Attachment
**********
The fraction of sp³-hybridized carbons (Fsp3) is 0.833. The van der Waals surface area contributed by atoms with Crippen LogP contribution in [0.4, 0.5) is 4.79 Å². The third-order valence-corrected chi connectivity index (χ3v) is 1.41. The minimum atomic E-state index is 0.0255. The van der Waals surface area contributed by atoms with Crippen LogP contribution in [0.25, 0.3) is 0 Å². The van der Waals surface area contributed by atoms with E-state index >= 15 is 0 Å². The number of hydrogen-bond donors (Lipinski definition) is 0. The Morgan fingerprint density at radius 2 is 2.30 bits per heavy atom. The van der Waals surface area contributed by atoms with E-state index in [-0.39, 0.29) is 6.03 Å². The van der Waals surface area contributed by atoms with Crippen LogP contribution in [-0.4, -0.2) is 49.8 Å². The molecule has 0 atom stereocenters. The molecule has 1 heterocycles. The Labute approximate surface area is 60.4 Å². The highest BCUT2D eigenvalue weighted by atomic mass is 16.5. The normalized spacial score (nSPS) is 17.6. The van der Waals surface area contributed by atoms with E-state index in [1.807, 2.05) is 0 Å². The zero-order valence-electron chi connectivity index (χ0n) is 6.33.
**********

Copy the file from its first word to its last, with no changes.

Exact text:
The fraction of sp³-hybridized carbons (Fsp3) is 0.833. The van der Waals surface area contributed by atoms with Crippen LogP contribution in [0.4, 0.5) is 4.79 Å². The third-order valence-corrected chi connectivity index (χ3v) is 1.41. The minimum atomic E-state index is 0.0255. The van der Waals surface area contributed by atoms with Crippen LogP contribution in [0.25, 0.3) is 0 Å². The van der Waals surface area contributed by atoms with E-state index >= 15 is 0 Å². The number of hydrogen-bond donors (Lipinski definition) is 0. The Morgan fingerprint density at radius 2 is 2.30 bits per heavy atom. The van der Waals surface area contributed by atoms with E-state index in [-0.39, 0.29) is 6.03 Å². The van der Waals surface area contributed by atoms with Crippen LogP contribution in [-0.4, -0.2) is 49.8 Å². The molecule has 0 atom stereocenters. The molecule has 1 heterocycles. The Labute approximate surface area is 60.4 Å². The highest BCUT2D eigenvalue weighted by atomic mass is 16.5. The normalized spacial score (nSPS) is 17.6. The van der Waals surface area contributed by atoms with E-state index in [1.807, 2.05) is 0 Å². The zero-order valence-electron chi connectivity index (χ0n) is 6.33.